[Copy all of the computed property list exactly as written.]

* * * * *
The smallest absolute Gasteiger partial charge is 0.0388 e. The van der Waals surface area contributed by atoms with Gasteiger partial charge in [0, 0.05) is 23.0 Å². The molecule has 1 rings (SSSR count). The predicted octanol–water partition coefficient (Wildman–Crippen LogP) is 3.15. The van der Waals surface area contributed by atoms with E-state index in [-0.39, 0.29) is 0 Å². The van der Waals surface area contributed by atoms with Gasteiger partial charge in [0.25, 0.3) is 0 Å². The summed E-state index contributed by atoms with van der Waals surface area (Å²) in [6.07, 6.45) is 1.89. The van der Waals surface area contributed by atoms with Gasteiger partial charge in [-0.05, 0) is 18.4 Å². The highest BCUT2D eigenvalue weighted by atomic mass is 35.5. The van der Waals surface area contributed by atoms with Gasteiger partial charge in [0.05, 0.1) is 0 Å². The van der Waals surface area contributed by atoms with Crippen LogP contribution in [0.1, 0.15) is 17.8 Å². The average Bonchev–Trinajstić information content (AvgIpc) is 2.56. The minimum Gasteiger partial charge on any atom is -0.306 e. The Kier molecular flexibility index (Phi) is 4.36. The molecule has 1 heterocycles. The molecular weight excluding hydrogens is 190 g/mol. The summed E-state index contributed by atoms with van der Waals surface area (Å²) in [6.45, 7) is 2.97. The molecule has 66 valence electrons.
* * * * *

The smallest absolute Gasteiger partial charge is 0.0388 e. The van der Waals surface area contributed by atoms with Gasteiger partial charge in [0, 0.05) is 23.0 Å². The molecule has 1 rings (SSSR count). The predicted octanol–water partition coefficient (Wildman–Crippen LogP) is 3.15. The van der Waals surface area contributed by atoms with E-state index in [-0.39, 0.29) is 0 Å². The van der Waals surface area contributed by atoms with Gasteiger partial charge in [0.25, 0.3) is 0 Å². The summed E-state index contributed by atoms with van der Waals surface area (Å²) in [6.07, 6.45) is 1.89. The van der Waals surface area contributed by atoms with Gasteiger partial charge in [-0.05, 0) is 18.4 Å². The highest BCUT2D eigenvalue weighted by atomic mass is 35.5. The van der Waals surface area contributed by atoms with Gasteiger partial charge in [0.05, 0.1) is 0 Å². The van der Waals surface area contributed by atoms with Crippen LogP contribution in [0.1, 0.15) is 17.8 Å². The average Bonchev–Trinajstić information content (AvgIpc) is 2.56. The minimum Gasteiger partial charge on any atom is -0.306 e. The Kier molecular flexibility index (Phi) is 4.36. The molecule has 1 heterocycles. The molecular weight excluding hydrogens is 190 g/mol. The summed E-state index contributed by atoms with van der Waals surface area (Å²) in [6.45, 7) is 2.97. The molecule has 66 valence electrons.